The lives of three young working-class male friends are followed in the film. Chun-shik works at a barbershop where he is in love with Miss Yu, a co-worker. Gil-nam, a hotel worker, is in love with Jin-ok, who works at a hair salon. Duk-bae, the most innocent of the trio, works at a Chinese restaurant and is torn between his affections for a factory-worker and Myung-hi, a wealthy girl. Together over drinks, the three young men talk over their lives and their aimless thoughts about the future. At the end of the film they are separated when Chun-shik is arrested for assault, and Gil-nam leaves to begin his military service.
Tag Archives: Sung-kee Ahn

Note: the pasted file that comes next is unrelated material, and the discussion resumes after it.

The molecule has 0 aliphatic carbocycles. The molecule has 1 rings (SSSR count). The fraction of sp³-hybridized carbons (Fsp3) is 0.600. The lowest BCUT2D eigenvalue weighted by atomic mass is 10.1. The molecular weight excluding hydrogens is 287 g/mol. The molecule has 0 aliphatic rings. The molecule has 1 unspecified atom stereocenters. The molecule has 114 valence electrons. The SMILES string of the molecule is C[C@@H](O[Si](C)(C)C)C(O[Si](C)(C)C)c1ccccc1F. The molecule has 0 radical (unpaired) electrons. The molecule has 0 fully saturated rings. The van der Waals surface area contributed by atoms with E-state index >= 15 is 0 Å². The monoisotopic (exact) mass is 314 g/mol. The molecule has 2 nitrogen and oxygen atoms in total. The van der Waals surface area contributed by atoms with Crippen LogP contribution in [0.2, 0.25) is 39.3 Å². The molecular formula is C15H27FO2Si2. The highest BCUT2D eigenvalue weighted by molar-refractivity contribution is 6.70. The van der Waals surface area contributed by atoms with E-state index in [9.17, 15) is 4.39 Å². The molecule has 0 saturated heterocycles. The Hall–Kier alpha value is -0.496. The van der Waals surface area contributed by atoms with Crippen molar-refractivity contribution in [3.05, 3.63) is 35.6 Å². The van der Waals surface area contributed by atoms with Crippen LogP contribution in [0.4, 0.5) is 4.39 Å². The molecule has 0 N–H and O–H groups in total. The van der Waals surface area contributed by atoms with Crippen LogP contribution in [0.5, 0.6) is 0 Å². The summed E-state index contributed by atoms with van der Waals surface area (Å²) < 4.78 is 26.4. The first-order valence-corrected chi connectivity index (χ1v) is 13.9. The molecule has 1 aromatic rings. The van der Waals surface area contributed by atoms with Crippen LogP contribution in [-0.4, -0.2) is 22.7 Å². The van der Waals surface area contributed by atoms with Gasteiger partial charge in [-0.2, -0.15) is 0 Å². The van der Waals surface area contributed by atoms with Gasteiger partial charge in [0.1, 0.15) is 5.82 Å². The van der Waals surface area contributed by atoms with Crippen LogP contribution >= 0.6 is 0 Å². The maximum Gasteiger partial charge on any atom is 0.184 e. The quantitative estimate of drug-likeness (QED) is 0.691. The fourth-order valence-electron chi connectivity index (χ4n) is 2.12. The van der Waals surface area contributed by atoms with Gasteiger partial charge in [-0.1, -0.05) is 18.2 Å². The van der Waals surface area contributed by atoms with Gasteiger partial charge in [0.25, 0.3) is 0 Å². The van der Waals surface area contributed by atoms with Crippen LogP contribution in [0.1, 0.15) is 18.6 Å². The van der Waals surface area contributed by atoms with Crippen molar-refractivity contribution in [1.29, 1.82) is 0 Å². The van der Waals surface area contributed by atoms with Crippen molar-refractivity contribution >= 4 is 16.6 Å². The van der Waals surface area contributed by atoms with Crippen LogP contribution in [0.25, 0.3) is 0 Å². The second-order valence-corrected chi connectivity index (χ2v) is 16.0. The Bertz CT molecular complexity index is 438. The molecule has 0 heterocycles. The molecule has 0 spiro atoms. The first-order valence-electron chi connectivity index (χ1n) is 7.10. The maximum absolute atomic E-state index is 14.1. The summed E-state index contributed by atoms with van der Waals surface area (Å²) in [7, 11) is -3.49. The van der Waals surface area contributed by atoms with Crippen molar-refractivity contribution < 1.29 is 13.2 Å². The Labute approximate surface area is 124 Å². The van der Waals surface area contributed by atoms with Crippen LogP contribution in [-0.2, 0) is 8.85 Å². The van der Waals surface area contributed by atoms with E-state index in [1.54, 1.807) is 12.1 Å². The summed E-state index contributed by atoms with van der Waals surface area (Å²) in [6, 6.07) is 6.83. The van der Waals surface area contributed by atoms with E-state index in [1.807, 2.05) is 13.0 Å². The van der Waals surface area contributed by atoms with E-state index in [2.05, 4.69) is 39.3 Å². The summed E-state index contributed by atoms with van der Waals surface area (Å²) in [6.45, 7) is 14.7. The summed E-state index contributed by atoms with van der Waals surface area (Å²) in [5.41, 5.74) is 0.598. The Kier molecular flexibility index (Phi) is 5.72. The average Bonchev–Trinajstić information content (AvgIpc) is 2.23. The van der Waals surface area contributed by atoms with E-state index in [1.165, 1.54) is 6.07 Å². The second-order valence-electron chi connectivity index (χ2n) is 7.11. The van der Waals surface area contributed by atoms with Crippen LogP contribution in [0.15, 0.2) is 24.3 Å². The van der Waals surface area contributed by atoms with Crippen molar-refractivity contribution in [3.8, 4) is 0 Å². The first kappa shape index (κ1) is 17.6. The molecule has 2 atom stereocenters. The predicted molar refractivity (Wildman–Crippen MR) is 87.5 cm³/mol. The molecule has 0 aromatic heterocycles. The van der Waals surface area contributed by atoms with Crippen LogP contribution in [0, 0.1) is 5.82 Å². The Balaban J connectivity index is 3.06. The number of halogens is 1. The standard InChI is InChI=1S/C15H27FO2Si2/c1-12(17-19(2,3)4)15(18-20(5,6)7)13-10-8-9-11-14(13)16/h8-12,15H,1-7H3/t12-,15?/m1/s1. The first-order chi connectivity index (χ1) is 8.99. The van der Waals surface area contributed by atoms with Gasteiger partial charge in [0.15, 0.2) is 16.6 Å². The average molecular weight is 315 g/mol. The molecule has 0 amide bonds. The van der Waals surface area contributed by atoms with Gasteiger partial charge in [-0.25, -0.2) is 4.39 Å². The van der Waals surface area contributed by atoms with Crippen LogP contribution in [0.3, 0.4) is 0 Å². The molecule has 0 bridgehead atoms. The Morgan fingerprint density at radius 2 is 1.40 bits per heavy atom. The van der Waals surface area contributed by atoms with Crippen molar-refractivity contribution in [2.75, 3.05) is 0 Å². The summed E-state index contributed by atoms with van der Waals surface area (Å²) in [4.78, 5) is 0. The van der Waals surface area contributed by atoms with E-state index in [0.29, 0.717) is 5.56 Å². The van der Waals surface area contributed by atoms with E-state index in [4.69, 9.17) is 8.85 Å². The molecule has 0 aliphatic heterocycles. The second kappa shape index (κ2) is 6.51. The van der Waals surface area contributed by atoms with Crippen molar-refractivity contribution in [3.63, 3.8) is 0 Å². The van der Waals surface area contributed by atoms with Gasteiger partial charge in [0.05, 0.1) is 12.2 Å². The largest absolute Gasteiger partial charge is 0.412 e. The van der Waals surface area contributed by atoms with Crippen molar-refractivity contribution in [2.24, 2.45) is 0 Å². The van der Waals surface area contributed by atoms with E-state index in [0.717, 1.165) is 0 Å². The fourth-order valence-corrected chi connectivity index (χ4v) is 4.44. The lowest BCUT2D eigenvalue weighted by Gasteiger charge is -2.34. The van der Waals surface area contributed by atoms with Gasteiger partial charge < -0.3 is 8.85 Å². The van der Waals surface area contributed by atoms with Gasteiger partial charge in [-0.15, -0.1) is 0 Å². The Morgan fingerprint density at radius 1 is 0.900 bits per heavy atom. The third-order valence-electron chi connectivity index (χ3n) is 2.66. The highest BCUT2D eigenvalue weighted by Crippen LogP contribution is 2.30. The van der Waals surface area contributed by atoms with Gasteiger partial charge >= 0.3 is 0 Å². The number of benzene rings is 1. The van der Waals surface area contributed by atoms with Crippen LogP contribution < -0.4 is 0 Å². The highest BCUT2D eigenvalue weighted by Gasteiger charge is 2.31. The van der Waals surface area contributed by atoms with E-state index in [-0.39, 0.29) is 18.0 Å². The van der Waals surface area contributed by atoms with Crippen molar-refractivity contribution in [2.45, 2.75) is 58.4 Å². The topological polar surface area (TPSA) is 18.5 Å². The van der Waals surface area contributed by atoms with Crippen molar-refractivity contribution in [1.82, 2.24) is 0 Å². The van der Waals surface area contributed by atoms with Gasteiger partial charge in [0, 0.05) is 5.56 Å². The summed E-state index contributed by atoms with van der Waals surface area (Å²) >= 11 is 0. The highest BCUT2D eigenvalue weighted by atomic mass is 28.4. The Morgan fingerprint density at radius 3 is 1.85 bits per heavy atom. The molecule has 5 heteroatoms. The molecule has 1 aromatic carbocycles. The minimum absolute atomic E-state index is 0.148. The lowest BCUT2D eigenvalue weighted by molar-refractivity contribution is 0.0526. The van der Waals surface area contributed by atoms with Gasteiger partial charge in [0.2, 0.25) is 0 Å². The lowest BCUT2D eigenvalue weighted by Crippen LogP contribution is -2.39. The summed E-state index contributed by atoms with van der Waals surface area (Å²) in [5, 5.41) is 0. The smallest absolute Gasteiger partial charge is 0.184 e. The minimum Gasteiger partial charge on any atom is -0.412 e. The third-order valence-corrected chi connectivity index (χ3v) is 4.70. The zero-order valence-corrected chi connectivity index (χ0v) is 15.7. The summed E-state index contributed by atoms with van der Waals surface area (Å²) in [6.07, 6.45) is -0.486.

The struggles of an artist. Jang Seung-up (1843-1897), also called Owon, focusing on the years 1882 to 1897, when Korea was in political upheaval, caught between China and Japan, the conservative dynasty dying, and peasant revolt at hand. Jang, born poor, has genius; a merchant, Kim, becomes his patron, finding him a teacher. Jang must convince others that a commoner can have talent, then move beyond his ability to copy old masters and find his own style. He’s bedeviled by a temper and alcohol, arguments with patrons as he seeks commissions, and relationships with kisaeng, particularly Mae-hyang, that start and stop. It’s the life of a restless spirit producing great art.